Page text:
Two weeks I was in Lviv. Now I’m at home, thinking and writing about how time accumulates in a city, in memory, in the bright hips of roses on my kitchen table, and in this last spray I cut from the garden just now.

late roses

Lviv won’t leave me alone. When I came home, I re-read East West Street. I tracked down poetry, history, and have peered through my reading glasses at old photographs, wanting to understand where I was in relation to everything else. The poet Adam Zagajewski was born in Lviv in 1945, though his family was expelled shortly after.

…go breathless, go to Lvov, after all
it exists, quiet and pure as
a peach. It is everywhere.

“What haunts are not the dead, but the gaps left within us by the secrets of others.”

two women, postcard Czernowitz Hauptstrasse 16, Atelier Riveria

A couple of months ago, on a Sunday, I was making dinner and listening to Writers and Company on the CBC. The host Eleanor Wachtel was interviewing Philippe Sands, a British/French lawyer with a specialty in international law. The conversation was interesting and I was glad to be listening as I prepared vegetables, checked the roasting chicken. It was when Sands said the word Lviv that my ears really pricked up.

He went on to talk about the background for his book East West Street, an account of his attempts to trace his family story within the historical context of WW11 and the larger story of the Nuremberg trial. Maybe I forgot something important for the meal because I couldn’t move from where I stood as I listened.

As soon as the interview ended, I ordered East West Street and it’s been waiting for me to open it. Which I did, yesterday. During a cloudy period, after transplanting arugula seedlings and weeding the garlic bed, I sat in our living room and entered a world I know I will remember forever. Because in a way it’s my world. My family background, unlike Sands’, is not Jewish; my Ukrainian grandfather was Eastern Orthodox (I guess). But like Sands, I grew up not knowing the family secrets. And how prescient the epigraph for East West Street: “What haunts are not the dead, but the gaps left within us by the secrets of others.” This is taken from an essay, “Notes on the Phantom”, by the French psychoanalyst Nicolas Abraham. (And of course I’ve ordered his book.) At the beginning of East West Street, after receiving an invitation to give a lecture on the origins of international law to students at the university in Lviv, Sands spends time with his mother looking through two old briefcases filled with his maternal grandfather’s papers.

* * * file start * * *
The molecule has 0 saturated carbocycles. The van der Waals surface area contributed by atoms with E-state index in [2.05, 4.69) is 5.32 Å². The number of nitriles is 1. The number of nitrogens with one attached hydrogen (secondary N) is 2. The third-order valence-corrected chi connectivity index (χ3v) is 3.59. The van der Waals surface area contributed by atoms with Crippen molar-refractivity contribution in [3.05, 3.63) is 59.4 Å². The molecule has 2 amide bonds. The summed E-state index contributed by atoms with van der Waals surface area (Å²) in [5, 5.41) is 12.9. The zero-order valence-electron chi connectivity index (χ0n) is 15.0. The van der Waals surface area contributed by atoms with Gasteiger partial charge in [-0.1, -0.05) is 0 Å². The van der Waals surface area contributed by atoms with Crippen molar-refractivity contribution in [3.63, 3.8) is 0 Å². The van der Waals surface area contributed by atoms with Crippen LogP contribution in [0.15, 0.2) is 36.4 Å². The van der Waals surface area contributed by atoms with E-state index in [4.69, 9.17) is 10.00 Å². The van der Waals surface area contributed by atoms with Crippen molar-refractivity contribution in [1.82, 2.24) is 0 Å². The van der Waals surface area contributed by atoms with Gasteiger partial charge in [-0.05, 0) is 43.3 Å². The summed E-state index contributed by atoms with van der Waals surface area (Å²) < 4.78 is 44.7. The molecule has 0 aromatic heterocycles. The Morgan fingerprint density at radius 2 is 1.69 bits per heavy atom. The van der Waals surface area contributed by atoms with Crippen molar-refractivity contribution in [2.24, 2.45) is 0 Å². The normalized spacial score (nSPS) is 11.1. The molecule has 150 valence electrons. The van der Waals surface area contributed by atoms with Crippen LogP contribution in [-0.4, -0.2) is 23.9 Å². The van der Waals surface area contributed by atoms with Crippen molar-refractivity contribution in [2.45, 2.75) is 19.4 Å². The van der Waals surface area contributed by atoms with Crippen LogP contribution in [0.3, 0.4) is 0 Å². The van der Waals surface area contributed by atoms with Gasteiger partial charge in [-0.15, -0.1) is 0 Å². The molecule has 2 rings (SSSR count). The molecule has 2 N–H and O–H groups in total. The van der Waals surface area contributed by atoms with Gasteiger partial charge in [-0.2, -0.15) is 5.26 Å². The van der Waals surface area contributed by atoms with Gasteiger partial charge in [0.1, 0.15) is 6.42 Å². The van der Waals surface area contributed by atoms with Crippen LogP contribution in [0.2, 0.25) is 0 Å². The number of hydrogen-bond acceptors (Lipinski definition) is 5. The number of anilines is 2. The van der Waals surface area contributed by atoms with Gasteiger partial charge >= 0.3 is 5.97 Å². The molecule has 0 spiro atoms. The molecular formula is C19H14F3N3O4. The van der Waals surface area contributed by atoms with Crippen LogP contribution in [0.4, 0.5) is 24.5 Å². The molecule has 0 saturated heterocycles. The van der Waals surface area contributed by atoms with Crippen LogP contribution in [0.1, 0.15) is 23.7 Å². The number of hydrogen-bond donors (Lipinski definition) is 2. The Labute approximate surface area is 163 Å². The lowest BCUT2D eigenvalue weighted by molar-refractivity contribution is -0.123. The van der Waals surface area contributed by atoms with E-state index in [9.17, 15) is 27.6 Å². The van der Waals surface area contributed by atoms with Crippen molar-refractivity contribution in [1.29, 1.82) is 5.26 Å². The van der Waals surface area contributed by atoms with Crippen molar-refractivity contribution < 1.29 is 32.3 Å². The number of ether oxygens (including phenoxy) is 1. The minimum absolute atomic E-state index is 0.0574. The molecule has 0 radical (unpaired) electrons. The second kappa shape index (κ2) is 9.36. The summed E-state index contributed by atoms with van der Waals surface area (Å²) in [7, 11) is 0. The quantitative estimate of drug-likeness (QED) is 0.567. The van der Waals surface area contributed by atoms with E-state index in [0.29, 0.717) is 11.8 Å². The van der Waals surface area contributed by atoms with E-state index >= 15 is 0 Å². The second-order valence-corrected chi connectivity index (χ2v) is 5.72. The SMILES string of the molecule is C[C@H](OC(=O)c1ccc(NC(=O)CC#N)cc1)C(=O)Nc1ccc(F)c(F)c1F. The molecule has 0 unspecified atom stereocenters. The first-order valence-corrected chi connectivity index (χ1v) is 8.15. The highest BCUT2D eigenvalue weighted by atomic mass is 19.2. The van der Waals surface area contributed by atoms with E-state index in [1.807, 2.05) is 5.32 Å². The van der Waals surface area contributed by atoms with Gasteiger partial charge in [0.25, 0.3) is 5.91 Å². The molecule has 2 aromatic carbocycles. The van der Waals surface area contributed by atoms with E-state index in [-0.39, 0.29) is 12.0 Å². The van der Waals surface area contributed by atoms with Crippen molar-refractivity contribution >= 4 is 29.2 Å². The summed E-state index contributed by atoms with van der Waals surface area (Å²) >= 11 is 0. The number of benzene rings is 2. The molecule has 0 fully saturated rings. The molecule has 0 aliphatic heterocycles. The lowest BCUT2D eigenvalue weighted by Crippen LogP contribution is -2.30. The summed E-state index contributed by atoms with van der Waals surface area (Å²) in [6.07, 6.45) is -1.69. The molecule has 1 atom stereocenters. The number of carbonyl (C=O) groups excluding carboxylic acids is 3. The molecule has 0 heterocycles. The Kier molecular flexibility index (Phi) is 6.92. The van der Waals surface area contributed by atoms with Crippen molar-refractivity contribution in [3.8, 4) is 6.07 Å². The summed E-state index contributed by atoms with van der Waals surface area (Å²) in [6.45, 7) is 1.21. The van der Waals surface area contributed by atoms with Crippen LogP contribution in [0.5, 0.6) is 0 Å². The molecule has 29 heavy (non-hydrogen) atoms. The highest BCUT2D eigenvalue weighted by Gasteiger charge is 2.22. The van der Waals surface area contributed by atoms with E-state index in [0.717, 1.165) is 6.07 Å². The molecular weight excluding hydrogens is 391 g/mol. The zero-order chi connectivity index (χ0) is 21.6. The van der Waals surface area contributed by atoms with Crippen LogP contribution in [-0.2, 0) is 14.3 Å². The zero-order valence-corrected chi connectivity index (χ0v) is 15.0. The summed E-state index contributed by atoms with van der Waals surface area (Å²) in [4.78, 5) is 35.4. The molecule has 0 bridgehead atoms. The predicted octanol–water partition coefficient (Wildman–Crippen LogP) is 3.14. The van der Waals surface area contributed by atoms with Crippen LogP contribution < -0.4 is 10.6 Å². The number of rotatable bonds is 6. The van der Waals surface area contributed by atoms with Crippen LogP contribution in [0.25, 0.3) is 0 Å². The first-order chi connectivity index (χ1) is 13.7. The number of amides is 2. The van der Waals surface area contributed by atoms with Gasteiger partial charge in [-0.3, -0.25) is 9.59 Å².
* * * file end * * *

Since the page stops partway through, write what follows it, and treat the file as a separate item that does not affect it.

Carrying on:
the moirs box

I thought of the Moirs Happiness Package. I found this in my parents’ apartment after they’d died and I brought it home with me, along with an assortment of materials I’d never known about. There’s not much—some photographs of unknown women, my grandfather’s travel papers and his army book, two rosaries— but in a way what I have has filled me with a fierce desire to piece together my grandfather’s story. In the Moirs Happiness Package is a small photocopied map of Bukovina, the province my grandfather came from, and so I know my father must have wondered about his father, wondered if a map would help him to figure out things about the place and its history. But that was as far as he went. I know a little more than he knew and in the way that these things work, I’ve already booked a trip to Ukraine in September and the final city of my travels there will be Lviv. So this book, right now, is the book I need to read. Philippe Sands explores Lviv with three maps: “…modern Ukrainian (2010), old Polish (1930), ancient Austrian (1911).” I will take the little map my father used and try to locate a cadastral map as well. I’ve given a researcher in Chernivtsi other details—names and dates from the parish records kindly decoded for me by my son Forrest—in the hope that there might be people remaining who are related to me (my grandfather left in 1907).

One thing that Sands finds in his grandfather’s briefcases is a Fremdenpass, or a travel pass. In the Moirs Happiness Package, I also found one of these:

his travel paper

A small object, stained and brittle, but I hope it will help me to travel backwards, across water, across the Carpathians, to a village where a midwife named Rosalia Inravschi delivered my grandfather in 1879. Going back, we find ourselves waiting, waiting, for the moment when the maps show us everything, the gaps between then and now, every season unfolding and the years opening for us, including us in the old family story.